Weekly Feature

2017-08-09 / Editorials

Visit of World War II bomber rekindles priceless memories

Managing Editor

History filled the air Monday morning as one of the last remaining airworthy B-17 bombers flew into Western New York, with a member of the “Greatest Generation” there to experience it firsthand.

Dubbed the “Madras Maiden,” the four-engine plane is operated by the Liberty Foundation based in Oklahoma. There were a total of 12,732 B-17s produced between 1935 and May 1945. Of these, 4,735 were lost in combat.

Madras Maiden was built by Lockheed-Vega and accepted by the United States Army Air Force in October 1944. It was assigned to the Flight Test Branch at Wright Field in Ohio and modified to be a Pathfinder aircraft and equipped with a relatively new radar system in place of the ball turret. From 1944 to 1959, the aircraft spent its entire military career as a research and development aircraft. From the B-17s that were converted to become Pathfinder aircraft, it is the only one left in existence.

Today, only 12 of Boeing’s famous bombers remain intact, and the Madras Maiden is one of only nine that can still fly, according to Jim Lawrence, one of the group’s accredited pilots. He should know; he flew single-seat fighters during a 39-year military career that led him to combat missions in Southeast Asia, Bosnia, Afghanistan and Iraq.

The bomber will be based at Prior Aviation adjacent to the Buffalo Niagara International Airport this week. Public flights and tours will take place Saturday and Sunday, Aug. 12 and 13. Flights are $450 per person, although guests may become Liberty Foundation members for $40 and receive a member discount of $40 for family and friends.

One special guest during Monday’s media flights was a gentleman who already paid his dues.

Roy Phillips, 92, of Royalton, was invited to fly aboard the Madras Maiden. He called it “the trip of a lifetime.”

“My battalion went in at Omaha Beach on D-Day plus one,” he said. “I was in five major battles. We were an anti-aircraft battalion. We didn’t fly in these big planes; we shot them down.”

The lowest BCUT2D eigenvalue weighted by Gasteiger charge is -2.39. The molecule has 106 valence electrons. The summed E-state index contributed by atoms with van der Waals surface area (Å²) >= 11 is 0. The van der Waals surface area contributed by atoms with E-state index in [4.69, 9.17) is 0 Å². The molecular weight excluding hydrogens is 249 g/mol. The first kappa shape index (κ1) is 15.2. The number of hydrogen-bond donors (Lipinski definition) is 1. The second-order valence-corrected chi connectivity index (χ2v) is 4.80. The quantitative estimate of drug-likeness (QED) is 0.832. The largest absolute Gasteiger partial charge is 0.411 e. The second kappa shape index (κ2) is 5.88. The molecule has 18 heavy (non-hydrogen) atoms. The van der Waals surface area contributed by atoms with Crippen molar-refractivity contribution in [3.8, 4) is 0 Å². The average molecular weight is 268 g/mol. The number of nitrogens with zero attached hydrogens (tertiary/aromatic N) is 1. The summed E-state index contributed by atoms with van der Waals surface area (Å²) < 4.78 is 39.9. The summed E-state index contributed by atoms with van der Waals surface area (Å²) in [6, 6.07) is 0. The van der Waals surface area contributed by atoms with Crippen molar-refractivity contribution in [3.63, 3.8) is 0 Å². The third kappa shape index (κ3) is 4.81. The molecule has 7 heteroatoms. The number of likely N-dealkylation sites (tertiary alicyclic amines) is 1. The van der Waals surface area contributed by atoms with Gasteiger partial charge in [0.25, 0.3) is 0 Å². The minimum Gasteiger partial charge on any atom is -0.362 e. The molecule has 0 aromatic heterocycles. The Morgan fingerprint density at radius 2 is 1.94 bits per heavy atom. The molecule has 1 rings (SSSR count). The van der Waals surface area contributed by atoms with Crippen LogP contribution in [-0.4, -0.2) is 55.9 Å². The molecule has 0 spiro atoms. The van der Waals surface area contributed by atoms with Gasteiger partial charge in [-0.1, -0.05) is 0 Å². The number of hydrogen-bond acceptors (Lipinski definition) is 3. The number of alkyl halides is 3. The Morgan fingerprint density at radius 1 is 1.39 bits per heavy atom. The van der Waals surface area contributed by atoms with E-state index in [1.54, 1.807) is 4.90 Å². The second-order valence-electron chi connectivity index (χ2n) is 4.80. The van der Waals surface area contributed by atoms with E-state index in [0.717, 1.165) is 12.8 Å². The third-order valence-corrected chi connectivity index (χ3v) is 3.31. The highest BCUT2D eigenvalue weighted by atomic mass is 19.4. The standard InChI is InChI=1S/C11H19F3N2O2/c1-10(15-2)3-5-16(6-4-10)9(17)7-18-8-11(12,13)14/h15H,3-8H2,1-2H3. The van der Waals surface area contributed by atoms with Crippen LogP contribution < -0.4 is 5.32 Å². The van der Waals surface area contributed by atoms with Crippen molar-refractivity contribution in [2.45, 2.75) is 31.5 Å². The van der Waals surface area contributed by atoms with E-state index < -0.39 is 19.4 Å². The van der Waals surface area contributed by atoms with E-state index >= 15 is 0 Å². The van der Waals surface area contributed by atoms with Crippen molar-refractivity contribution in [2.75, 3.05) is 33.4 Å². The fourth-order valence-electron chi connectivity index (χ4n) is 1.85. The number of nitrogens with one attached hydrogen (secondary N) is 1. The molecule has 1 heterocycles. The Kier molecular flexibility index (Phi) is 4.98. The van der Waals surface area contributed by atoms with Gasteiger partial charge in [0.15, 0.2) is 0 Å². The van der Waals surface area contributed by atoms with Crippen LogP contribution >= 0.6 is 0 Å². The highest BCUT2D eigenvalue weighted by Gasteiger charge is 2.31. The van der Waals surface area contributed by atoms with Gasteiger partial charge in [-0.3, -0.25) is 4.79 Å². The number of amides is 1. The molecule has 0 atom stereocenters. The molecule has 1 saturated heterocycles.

The U.S. 381st Bomb Group supported the Normandy invasion by hitting bridges and airfields near the beachhead.

He recalled seeing literally thousands of B-17s flying overhead, headed for critical missions in Nazi-occupied European cities. Lawrence related a similar story told to him by pilots long since departed.

“They said you could stand on the White Cliffs of Dover and watch planes fly overhead for four or five hours without a break,” he said.

After his gun crew was wiped out in a German attack, Phillips was awarded the Purple Heart.

This week, standing in the shadow of a piece of American history,

Phillips spoke of the men with whom he served.

“Most of my buddies are all gone now,” he said. “I remember those guys every day of my life. I hope people will always remember us.”

The foundation estimates that

1,500 World War II veterans pass away each day.

“With each death, another story of courage, honor and sacrifice is lost forever. This aircraft represents that legacy of courage and valor,” it states.

“The guys who flew these planes were 17, 18, 19 years old,” Lawrence said. When they climb inside today, they feel the same way. They feel like kids. And they all knew there was an 80 percent chance of not coming home.”

For more information on the group, visit www.libertyfoundation.org.

(David F. Sherman is managing editor of Bee Group Newspapers and a columnist for the Weekly Independent Newspapers of Western New York, a group of community newspapers with a combined circulation of more than 200,000 readers. Opinions expressed here are those of the author. He can be reached at dsherman@beenews.com.)

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